Achievements of Occupy London’s Working Groups

This article is re-posted from Occupied Times, London.

So long as the headlines of mainstream and corporate media remain the dominant billboards adorning the motorway of our media landscape, the prospects and achievements of Occupy London will remain stories untold to all than those who were here – venturing off-road. Rarely comprehended – and not often discussed – by red tops, broadsheets and broadcasters, are the movement’s many working groups hammering away on keyboards and crafts, plans and discussions. Beneath the bells of St. Pauls and through the wires of e-mail groups and message boards, dozens of working groups are continuing to pursue their respective goals towards social, economic and environmental justice. ?Here is a glimpse at some of their achievements to date.

Initial statement working group

From the first peoples’ assemblies on October 15th, people were being asked to articulate “why are we here?” There were several assemblies on this, usually using break out groups. All in all, I estimate 3,500 different people had their voices involved in this process over two days, all ages, all nationalities, all backgrounds, all abilities etc.

On October 16th, at around 4pm, the assembly asked for the spokespeople from each of the working groups to have a separate meeting to draft the statement based on all that had been said. A dozen of us sat in a circle outside Blacks tent shop and met for two hours, drafting the statement. It was a well facilitated meeting and had a wide span of voices represented. By the end, we had an eight point statement. Then, someone suggested a last point which received crazed jazz hands from all: “This is what democracy looks like, come and join us!” Because, at the time, we knew that we were all practising a form of democracy that felt and still feels, revolutionary.

We appointed five people to be the wordsmiths and then met half an hour later. Satisfied that the wordsmiths had done a good job, we took the statement to assembly and found full and cheering consensus. – Jamie Kelsey-Fry

Economics working group

The overriding focus of the Economics Working Group has been to consider and propose the changes that need to be made within our current economic system to better the lives of the majority. This is the common denominator of all discussions within the group. It is both about the reform of existing structures and the adoption of new economic paradigms. It is not about ‘isms’, it is about ideas.

The beauty of the Occupy movement is that it has brought together people from all walks of life and backgrounds, where a shared motive is to better the lives of people beyond ourselves. We have considered views and ideas from across the ideological and political spectrum.  Without changes in banking, the majority will be one day at the mercy of a financial meltdown the likes of which has not been seen.  We have looked at changes to taxation, regressive taxes, Land Value Tax.  And of course we are looking at the ecosystem of money; how it is created, distributed and what is the true ‘cost’ of money.  Without changes in these and other areas we will see a widening of the chasm of economic inequality, which will destroy the society of which we are all a part.  – Tom Moriarty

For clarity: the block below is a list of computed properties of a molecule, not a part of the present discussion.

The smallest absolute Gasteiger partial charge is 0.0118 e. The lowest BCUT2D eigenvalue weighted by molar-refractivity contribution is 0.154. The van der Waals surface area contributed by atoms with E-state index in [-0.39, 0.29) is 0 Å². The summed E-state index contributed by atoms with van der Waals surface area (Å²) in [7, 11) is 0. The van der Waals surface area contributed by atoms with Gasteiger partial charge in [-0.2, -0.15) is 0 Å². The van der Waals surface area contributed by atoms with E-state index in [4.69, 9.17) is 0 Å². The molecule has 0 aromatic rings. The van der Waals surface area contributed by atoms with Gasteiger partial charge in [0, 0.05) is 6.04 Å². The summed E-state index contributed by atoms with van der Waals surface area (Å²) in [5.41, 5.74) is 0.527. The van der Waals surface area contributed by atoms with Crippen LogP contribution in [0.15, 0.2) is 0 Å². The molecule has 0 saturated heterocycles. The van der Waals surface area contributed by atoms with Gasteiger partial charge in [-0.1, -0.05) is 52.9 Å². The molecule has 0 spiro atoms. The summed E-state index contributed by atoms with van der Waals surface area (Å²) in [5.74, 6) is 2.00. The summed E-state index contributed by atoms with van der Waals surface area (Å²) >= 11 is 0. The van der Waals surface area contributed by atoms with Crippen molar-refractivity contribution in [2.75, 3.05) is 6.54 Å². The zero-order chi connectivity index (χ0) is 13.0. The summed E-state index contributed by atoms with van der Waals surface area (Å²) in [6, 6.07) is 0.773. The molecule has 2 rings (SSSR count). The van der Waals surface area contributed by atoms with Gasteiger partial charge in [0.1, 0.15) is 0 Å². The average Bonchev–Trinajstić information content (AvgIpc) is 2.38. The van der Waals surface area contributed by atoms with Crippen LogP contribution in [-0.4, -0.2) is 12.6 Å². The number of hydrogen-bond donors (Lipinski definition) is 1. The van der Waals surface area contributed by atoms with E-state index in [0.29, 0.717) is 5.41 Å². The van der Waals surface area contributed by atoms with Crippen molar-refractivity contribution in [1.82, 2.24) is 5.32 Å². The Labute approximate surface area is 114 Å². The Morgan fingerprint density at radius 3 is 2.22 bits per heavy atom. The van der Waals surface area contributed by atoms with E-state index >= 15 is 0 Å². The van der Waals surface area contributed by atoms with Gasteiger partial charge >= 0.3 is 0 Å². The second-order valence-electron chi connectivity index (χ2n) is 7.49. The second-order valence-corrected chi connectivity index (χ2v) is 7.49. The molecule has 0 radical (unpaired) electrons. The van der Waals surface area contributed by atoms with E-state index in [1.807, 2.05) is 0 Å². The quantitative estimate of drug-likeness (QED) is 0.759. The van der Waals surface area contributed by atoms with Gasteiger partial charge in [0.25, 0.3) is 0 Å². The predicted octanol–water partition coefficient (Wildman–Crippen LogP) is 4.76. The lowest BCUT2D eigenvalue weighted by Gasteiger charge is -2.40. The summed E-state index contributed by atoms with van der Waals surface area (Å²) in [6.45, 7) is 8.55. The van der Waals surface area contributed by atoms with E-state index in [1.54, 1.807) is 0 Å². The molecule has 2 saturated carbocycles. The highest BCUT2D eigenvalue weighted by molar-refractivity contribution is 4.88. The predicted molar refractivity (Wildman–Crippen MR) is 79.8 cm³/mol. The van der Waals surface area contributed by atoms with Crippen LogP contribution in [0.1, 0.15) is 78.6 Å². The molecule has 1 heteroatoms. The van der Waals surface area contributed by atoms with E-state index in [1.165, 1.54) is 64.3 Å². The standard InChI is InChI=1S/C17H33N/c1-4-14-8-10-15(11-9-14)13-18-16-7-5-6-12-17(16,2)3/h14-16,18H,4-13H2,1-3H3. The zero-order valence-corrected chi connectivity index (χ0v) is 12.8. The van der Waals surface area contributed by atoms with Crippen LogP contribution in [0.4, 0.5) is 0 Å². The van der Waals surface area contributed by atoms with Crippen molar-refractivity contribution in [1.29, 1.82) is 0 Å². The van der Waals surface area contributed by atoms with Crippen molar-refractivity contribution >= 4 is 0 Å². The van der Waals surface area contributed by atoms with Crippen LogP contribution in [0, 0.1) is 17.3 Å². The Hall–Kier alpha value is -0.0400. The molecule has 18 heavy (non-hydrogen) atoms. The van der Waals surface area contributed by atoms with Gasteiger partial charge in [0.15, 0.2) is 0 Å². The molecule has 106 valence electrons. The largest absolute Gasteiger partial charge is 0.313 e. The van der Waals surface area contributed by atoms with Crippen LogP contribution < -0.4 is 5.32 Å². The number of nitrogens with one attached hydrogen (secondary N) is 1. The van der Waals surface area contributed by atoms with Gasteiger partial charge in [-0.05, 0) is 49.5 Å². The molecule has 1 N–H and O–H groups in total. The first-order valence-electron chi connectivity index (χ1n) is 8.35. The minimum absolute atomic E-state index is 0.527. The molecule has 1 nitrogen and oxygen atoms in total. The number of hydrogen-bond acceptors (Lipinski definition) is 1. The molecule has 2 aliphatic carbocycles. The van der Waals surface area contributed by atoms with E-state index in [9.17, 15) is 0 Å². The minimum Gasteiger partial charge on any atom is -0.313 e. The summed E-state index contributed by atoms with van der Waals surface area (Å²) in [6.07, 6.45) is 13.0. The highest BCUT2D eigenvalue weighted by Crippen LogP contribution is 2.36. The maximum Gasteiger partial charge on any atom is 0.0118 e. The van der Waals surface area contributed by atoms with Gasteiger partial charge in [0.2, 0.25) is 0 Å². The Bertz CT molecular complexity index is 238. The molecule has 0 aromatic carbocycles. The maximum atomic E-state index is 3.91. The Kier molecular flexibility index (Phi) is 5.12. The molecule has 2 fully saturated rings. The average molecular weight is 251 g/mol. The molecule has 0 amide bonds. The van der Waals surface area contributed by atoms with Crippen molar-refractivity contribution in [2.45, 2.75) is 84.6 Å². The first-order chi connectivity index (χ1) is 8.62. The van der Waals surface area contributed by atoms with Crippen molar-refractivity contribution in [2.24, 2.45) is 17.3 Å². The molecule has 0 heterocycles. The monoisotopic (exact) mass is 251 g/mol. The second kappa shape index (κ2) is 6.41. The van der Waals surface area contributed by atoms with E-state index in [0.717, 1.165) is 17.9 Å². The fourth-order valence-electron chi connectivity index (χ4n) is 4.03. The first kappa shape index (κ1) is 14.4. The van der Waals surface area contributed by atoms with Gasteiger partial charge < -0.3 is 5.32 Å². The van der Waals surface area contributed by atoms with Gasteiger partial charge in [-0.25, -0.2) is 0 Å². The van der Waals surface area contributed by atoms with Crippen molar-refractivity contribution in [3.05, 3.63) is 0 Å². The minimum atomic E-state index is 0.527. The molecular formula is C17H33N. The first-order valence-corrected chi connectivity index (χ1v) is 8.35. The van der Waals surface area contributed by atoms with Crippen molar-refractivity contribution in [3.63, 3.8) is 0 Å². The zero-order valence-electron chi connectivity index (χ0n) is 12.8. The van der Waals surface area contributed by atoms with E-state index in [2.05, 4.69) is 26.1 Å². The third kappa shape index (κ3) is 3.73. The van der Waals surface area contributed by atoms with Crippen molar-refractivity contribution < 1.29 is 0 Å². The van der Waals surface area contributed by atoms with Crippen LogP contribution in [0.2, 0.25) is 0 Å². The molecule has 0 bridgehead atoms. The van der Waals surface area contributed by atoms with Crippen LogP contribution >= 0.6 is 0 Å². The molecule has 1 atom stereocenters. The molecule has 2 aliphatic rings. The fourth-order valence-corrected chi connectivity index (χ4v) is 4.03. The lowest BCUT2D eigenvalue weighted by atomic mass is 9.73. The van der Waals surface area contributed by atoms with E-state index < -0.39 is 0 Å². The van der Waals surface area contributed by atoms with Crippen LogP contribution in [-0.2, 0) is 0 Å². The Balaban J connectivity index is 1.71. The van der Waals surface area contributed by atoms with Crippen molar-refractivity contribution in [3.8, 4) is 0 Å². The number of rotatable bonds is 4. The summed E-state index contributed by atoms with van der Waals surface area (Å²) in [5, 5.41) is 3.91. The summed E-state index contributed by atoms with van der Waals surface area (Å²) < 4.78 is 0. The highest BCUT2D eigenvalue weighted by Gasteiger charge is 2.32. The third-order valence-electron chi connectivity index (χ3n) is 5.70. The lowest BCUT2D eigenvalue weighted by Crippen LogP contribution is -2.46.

City of London Corporation working group

This group was hurriedly put together, in the very early days of the camp at St Paul’s. The process of working groups was still being shaped at that time but the group had to form as a reaction to a statement from the camp regarding the COLC which had been released without consensus from the assembly. That statement and ensuing coverage had definitely kicked us off with some excellent coverage but people were devastated that it had seemed to come in the name of the camp even though the camp hadn’t been able to engage with and endorse the statement first through assembly.

In that fact alone, something else was being shaped: the importance of the assembly being responsible for whatever the camp says as a whole.

The group met around five times, with around ten people on average meeting each time. The variety of expertise was intoxicating; from a young man who had just left a local COLC secondary school, to a man who had lost his house in the crash of 2008 and had connections with COLC, as well as the author of the first ‘unofficial’ statement and an Imam. That was back in the days when Ye Olde London was packed with working groups downstairs. We eventually drafted the first statement of the COLC working group that could go to assembly for consensus. By then, it had grown in importance as COLC had made their demands on the camp – so our statement became Occupy LSX’s counter demands. The statement passed in one hearing at assembly, after the 75 people had the time to scrutinise and amend. – Jamie Kelsey-Fry

The corporations working group

This was one of the first groups set up with the specific focus on creating an initial statement to voice the camp’s position on a given issue. The first meeting was in Ye Olde London Pub with only five people present. The group rapidly grew to being a regular fifteen at a time. Again, the mixture of voices was intoxicating; from a Norwegian student to a London care worker, an ex-fireman to an expert on Deleuze.